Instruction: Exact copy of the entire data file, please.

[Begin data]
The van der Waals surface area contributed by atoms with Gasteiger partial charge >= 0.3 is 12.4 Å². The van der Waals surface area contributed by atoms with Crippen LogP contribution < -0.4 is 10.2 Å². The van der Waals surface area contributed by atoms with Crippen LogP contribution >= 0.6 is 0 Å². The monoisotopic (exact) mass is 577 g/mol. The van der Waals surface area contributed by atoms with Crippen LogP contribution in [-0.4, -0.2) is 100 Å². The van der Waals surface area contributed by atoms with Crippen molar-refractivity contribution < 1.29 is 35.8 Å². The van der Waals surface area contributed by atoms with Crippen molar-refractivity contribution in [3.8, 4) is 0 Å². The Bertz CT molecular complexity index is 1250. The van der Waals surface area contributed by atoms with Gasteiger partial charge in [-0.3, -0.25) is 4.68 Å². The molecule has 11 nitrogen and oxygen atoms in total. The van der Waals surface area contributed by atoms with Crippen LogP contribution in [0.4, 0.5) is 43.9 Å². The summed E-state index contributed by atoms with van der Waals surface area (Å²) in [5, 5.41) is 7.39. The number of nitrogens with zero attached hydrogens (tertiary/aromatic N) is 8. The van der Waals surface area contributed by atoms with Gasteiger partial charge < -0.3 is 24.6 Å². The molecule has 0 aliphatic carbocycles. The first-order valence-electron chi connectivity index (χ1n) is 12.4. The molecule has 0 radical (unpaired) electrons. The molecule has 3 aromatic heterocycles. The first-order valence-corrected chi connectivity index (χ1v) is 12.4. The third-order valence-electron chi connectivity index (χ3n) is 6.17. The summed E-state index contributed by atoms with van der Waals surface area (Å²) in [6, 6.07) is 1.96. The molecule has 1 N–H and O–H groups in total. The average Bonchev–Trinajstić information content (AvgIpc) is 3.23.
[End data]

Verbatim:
The van der Waals surface area contributed by atoms with Gasteiger partial charge >= 0.3 is 12.4 Å². The van der Waals surface area contributed by atoms with Crippen LogP contribution < -0.4 is 10.2 Å². The van der Waals surface area contributed by atoms with Crippen LogP contribution >= 0.6 is 0 Å². The monoisotopic (exact) mass is 577 g/mol. The van der Waals surface area contributed by atoms with Crippen LogP contribution in [-0.4, -0.2) is 100 Å². The van der Waals surface area contributed by atoms with Crippen molar-refractivity contribution < 1.29 is 35.8 Å². The van der Waals surface area contributed by atoms with Crippen molar-refractivity contribution in [3.8, 4) is 0 Å². The Bertz CT molecular complexity index is 1250. The van der Waals surface area contributed by atoms with Gasteiger partial charge in [-0.3, -0.25) is 4.68 Å². The molecule has 11 nitrogen and oxygen atoms in total. The van der Waals surface area contributed by atoms with Crippen LogP contribution in [0.4, 0.5) is 43.9 Å². The summed E-state index contributed by atoms with van der Waals surface area (Å²) in [5, 5.41) is 7.39. The number of nitrogens with zero attached hydrogens (tertiary/aromatic N) is 8. The van der Waals surface area contributed by atoms with Gasteiger partial charge < -0.3 is 24.6 Å². The molecule has 0 aliphatic carbocycles. The first-order valence-electron chi connectivity index (χ1n) is 12.4. The molecule has 0 radical (unpaired) electrons. The molecule has 3 aromatic heterocycles. The first-order valence-corrected chi connectivity index (χ1v) is 12.4. The third-order valence-electron chi connectivity index (χ3n) is 6.17. The summed E-state index contributed by atoms with van der Waals surface area (Å²) in [6, 6.07) is 1.96. The molecule has 1 N–H and O–H groups in total. The average Bonchev–Trinajstić information content (AvgIpc) is 3.23.